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CEIR Explores How Exhibitors Share Info With Attendees

CEIR Explores How Exhibitors Share Info With Attendees


Are exhibitors sharing product information in a way that attendees want to consume it?

The Center for Exhibition Industry Research explored this question in its latest report, “Exhibitor Product Information Sharing Practices” and found that exhibitors and attendees are generally in sync when it comes to preferences for sharing and receiving information. The bottom line: printed materials are still the top choice.

Roughly 85 percent of exhibitors said they hand out printed brochures or catalogues at the exhibit booth, which is the preferred method of receiving information for most attendees surveyed—58 percent. Also, 52 percent of exhibitors mail printed materials after the event, and 34 percent of attendees favored this approach. Medical meetings had the highest percentage of printed handouts at exhibitions.

With regard to digital communications, 70 percent of exhibitors send e-mails after the exhibition is over, while 41 percent of attendees indicated a preference for that mode of communication.  However, just 13 percent of exhibitors gave information on USB sticks (and another 6 percent made it downloadable to a USB), while 33 percent of attendees preferred these options. Only 12 percent of exhibitors provided information via CD-ROM or disk, but 29 percent of attendees favored this. Further, 19 percent of exhibitors had scannable QR codes, which was a preference of 14 percent of attendees. Communication and IT conventions had the highest percentage of digital information sharing.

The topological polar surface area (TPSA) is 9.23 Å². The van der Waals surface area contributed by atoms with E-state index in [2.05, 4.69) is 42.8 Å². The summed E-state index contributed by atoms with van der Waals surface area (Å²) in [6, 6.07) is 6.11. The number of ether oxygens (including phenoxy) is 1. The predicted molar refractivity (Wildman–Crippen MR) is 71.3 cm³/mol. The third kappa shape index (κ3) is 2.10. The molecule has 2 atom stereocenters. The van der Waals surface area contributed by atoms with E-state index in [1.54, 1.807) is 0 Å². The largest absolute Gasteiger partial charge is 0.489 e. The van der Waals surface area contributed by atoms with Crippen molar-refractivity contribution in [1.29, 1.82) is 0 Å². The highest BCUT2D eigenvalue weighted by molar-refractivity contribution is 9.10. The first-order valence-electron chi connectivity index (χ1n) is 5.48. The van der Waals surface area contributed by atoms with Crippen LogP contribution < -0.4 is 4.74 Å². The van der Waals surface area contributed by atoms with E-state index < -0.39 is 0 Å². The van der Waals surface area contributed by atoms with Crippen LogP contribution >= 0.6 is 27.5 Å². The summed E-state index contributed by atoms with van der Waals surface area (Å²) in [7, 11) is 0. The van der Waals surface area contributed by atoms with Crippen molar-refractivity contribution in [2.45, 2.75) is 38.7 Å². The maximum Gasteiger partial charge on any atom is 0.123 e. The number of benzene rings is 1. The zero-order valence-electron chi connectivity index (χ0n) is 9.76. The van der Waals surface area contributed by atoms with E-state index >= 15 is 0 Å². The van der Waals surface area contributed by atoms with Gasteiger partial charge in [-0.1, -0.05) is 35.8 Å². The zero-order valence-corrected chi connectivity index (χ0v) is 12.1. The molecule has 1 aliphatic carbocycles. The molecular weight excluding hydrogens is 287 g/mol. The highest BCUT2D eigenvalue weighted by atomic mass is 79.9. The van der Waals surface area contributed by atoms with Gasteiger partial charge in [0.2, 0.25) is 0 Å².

“Though results in part affirm a shift in exhibitor practices to digital methods, it is not completely the case,” said CEIR’s research director, Nancy Drapeau. “Print collateral on premise and post-event is still pervasive, and a good proportion of attendees still want print collateral when they walk the floor. So, these results clearly indicate the importance of using print options strategically along with considering which digital tactics make sense to satisfy the preferences of their target attendees.”

The effectiveness of each information-sharing method was also considered, and exhibitors rank digital methods highest. More than four out of five—82 percent—of those who offer information that is downloadable to a USB and 80 percent who send e-mails post-event report that the tactic is either “highly effective” or “effective.”

The report is based on responses to an online survey from 502 exhibitors and 419 attendees. It is available for free to members of the International Association of Exhibitions and Events, and $49 for nonmembers.



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